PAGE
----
Keep in mind that the wireless-n technology is only at a draft stage right now and not at final specs. In the documentation that came with my router (and card), it says that this draft version of the technology should be compatible with the final version that comes out, but it's not guaranteed. But the current router and card work great together. And even if you aren't using the wireless-n just yet, it's still a great wireless-g router.
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Old 12-18-06, 09:31 PM
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i think the website is www.linksysinfo.com

i was going to get a new router a little while back and from what i read the new linksys models don't use linux anymore, but something else and people said there are problems. Cisco didn't like having to release their source code to the public

as far as which one has a good switch, no idea. not even sure if any consumer models have decent switching. but that is probably the one thing
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Old 12-18-06, 09:39 PM
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Originally Posted by al_bundy
i was going to get a new router a little while back and from what i read the new linksys models don't use linux anymore, but something else and people said there are problems.
The new revisions run an embedded OS called VxWorks; it has a smaller footprint than the Linux distro they cooked up, so they were able to cut costs on the hardware. But you can still buy the Linux models at a slightly higher price -- look for WRT54GL.

Originally Posted by al_bundy
Cisco didn't like having to release their source code to the public
VxWorks is a proprietary OS, and Cisco wouldn't be able to legally give out the source code to it even if they wanted to.
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Old 12-19-06, 08:47 AM
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Originally Posted by bjh_18

And even if you aren't using the wireless-n just yet, it's still a great wireless-g router.

That's a great review. I did consider D-Link because I like Belkins products but I read one review, on Amazon I think, that showed the DWA-542 was locking up someones Dell. I guess none of these is perfect.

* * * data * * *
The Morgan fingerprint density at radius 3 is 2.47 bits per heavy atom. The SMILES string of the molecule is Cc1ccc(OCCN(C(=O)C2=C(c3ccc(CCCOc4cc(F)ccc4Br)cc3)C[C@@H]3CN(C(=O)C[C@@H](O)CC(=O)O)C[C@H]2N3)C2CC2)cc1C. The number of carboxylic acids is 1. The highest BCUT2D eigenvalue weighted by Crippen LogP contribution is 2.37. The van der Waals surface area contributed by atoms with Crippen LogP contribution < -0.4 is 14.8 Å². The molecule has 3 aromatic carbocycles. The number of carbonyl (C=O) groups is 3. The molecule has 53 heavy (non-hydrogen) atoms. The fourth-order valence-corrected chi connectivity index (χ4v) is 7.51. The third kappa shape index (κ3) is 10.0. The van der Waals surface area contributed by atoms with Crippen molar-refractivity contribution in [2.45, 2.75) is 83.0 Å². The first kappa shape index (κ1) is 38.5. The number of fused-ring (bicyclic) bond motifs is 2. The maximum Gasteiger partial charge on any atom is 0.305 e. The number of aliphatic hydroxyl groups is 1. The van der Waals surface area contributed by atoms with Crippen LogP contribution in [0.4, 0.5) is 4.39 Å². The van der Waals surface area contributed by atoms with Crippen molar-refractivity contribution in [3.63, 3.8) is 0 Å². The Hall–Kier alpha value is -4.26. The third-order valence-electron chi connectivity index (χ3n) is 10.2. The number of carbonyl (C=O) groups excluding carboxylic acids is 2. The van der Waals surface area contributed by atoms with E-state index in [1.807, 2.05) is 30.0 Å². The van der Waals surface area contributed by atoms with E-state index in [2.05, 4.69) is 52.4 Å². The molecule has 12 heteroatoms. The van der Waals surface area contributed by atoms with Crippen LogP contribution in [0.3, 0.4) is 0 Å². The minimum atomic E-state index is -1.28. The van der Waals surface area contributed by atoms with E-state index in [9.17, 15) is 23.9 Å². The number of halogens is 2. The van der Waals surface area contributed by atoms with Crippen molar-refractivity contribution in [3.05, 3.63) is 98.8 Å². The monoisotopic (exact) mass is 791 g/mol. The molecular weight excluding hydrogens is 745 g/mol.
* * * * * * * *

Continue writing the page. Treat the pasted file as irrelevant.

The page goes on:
Still considering the Linksys N (the site Al_Bundy recommended is unavailable at the moment and I want to read it). Based on your experience, these new N's with the greater range improve the range for the G's as well, correct? (i.e. N router, G cards)
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Old 12-19-06, 09:14 AM
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Originally Posted by kayak99
That's a great review. I did consider D-Link because I like Belkins products but I read one review, on Amazon I think, that showed the DWA-542 was locking up someones Dell. I guess none of these is perfect.
Yeah, that review about the Dell locking up is on Amazon, and it actually did it to my Vaio when I first installed it as well. That's the wireless card, not the router. But a quick search on the internet revealed that an updated driver from Linksys (because it has the same chipset as the Linksys and D-Link hadn't addressed the problem yet) would fix it, and it did. I haven't had any problems since installing the updated driver. There are no lock up problems of any sort that any of the computers in the house have experienced because of the router.

Originally Posted by kayak99
Still considering the Linksys N (the site Al_Bundy recommended is unavailable at the moment and I want to read it). Based on your experience, these new N's with the greater range improve the range for the G's as well, correct? (i.e. N router, G cards)
Yes, with my wireless-n router I've had greater range with the wireless-g computers that we have. I've actually been able to take my wireless-g laptop outside about 50 feet away from the house through a bunch of trees and still had a working connection.
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Old 12-19-06, 09:31 AM
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Originally Posted by GHackmann
The new revisions run an embedded OS called VxWorks; it has a smaller footprint than the Linux distro they cooked up, so they were able to cut costs on the hardware. But you can still buy the Linux models at a slightly higher price -- look for WRT54GL.


VxWorks is a proprietary OS, and Cisco wouldn't be able to legally give out the source code to it even if they wanted to.
Reason they went with VxWorks was because they first used Linux to save money. Then they got sued by the FSF and had to release the source code. They didn't like it.